2015 – The year of the specialist?

January 20th, 2015 Posted in: Lakesmere

Although the dark clouds of the recent recession have not yet faded from memory, there is definitely something new on the horizon and it’s refreshing to say that the overall outlook for 2015 is a positive one.  Taking advantage of these new opportunities and growth areas has to be at the top of any specialist contractor’s list of New Year resolutions but it’s going to take more than just optimism to manage the industry’s potential growing pains.

2015 is already shaping up to be a year of investment and opportunity and the housing sector in particular is likely to continue to thrive over the next 12 months as more land is released and earmarked for large housing developments. Further investment in road and rail infrastructure projects to support this housing boom is also going to present major growth opportunities in both the capital and the north of England. It’s likely that this investment plan will underpin the overall market optimism and help spread the wealth to maintain an increase in construction activity and investment in most major UK cities.

It’s clear that London is set to remain a major growth area, as it continues to be fuelled by both UK and international investment in the high-rise residential and commercial building sectors. This will see a huge need for façade specialists that can deliver flexible complex cladding and glazing solutions, however there is no escaping the fact that there is a major supply and demand issue here.  Unfortunately many UK specialists are still recovering from the recession and have neither the resources nor the investment to adequately support this growing market but the opportunities for the handful of UK specialists that are prepared for such a challenge are vast.

Adding to the massive increase in London- centric workload, there are now signs that the recovery is already spreading to other major cities such as Birmingham, Manchester and Leeds with significant city centre projects now going ahead that will be on site in 2015/6. The real implication of this regional growth is that there is a further risk of many London-based contracts being under resourced as specialists that have been migrating to the capital but are based in the north of England find it easier and just as profitable to source work locally.

As specialist contractors become more in demand, supply chain relationships are likely to be affected. Clients, developers and some of the bigger main contractors appreciate that 2015/6 will present them with a massive challenge to retain resources and specialists and many are trying to ring- fence opportunities with their preferred subcontractor base in the hope that they can keep loyalty and support to deliver the work going forward. There is the chance that this scenario could contribute to a ‘perfect storm’ by mid 2015 when the demand for specialists reaches its peak and clients are forced to stop projects because they cannot guarantee that they will be able to resource the construction going forward. On a more positive note here is also the possibility that closer collaboration between clients and preferred suppliers will give the specialist sector the investment and opportunity it needs to fully recover and grow. As growth breeds innovation which in turn creates added value, the situation could ultimately prove to be win-win for both the specialist and the client alike.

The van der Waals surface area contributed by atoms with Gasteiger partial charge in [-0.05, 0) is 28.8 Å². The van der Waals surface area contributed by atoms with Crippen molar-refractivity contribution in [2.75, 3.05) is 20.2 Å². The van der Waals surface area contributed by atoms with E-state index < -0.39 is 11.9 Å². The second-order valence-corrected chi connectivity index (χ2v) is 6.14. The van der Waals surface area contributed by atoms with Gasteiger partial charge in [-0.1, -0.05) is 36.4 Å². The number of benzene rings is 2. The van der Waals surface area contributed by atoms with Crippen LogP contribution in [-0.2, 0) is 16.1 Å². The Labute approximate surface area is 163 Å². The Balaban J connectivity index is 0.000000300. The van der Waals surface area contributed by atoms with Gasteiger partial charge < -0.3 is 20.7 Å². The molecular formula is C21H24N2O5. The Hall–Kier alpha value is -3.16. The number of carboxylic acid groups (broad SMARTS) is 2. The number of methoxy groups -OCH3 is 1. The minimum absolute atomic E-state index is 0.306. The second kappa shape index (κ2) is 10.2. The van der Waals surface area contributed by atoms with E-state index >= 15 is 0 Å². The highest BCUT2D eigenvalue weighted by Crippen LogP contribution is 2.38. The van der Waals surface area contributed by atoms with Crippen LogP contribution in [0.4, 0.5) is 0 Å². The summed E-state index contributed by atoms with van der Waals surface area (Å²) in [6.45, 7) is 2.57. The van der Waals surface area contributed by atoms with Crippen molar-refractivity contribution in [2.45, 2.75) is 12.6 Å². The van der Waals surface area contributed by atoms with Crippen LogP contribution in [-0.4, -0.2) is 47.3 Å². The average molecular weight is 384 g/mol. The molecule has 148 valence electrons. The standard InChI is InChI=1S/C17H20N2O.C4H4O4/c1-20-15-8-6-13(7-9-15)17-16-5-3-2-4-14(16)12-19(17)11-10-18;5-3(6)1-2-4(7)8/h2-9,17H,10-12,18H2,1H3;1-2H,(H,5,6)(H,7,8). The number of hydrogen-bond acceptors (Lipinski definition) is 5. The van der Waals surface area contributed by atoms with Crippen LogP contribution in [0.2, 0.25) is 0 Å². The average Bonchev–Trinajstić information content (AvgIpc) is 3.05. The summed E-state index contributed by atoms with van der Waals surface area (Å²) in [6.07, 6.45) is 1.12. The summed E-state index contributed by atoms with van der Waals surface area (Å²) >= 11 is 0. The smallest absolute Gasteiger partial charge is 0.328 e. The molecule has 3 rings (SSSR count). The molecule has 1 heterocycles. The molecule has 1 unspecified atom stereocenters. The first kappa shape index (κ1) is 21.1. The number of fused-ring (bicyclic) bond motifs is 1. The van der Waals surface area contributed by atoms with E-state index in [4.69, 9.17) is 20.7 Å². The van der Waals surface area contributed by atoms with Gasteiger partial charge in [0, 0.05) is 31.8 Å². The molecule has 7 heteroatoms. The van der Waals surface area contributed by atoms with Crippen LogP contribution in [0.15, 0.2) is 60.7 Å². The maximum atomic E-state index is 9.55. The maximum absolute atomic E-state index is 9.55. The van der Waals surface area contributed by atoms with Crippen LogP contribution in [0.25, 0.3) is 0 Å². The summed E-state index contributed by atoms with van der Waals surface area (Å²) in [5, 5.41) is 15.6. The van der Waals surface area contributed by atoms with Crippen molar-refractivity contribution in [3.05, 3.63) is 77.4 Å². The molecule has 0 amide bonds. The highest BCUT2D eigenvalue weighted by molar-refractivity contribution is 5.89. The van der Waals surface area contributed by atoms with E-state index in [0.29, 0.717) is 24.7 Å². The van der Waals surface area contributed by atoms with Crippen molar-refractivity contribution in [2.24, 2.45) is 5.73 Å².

Another inevitable consequence of the predicted bull market and booming economy is likely to be an increase in both material and labour costs.  There are already indications of big price swings in London for materials such as bricks, aluminium and glass and interest rates could potentially be pushed up because of such inflationary market trends.

Set against a backdrop of clients and main contractors who are likely to be extremely careful not to over commit and fail to deliver, the opportunities for specialist to take advantage of being ‘in demand’ are present but as always, not without potential obstacles. The main challenge will undoubtedly come from the international contractors from both Europe and the Far East and the potential risk is that many consultants and clients will be too quick to overlook UK based companies in favour of the often incorrectly assumed quality of these overseas companies. However hopefully good commercial due-diligence procedures will give all specialists a fair appraisal that will be based on more than just their geographical location.

Of course no one can say for certain how the new year will pan out for the specialist sector and the wider construction industry itself but I think it’s safe to say that the next 12 months are likely to be the most interesting we have seen for decades. At long last the green shoots of recovery are starting to make an appearance but the real challenge for the construction industry now is to nurture that growth and ensure that the resources and skills are in place to support these new opportunities.

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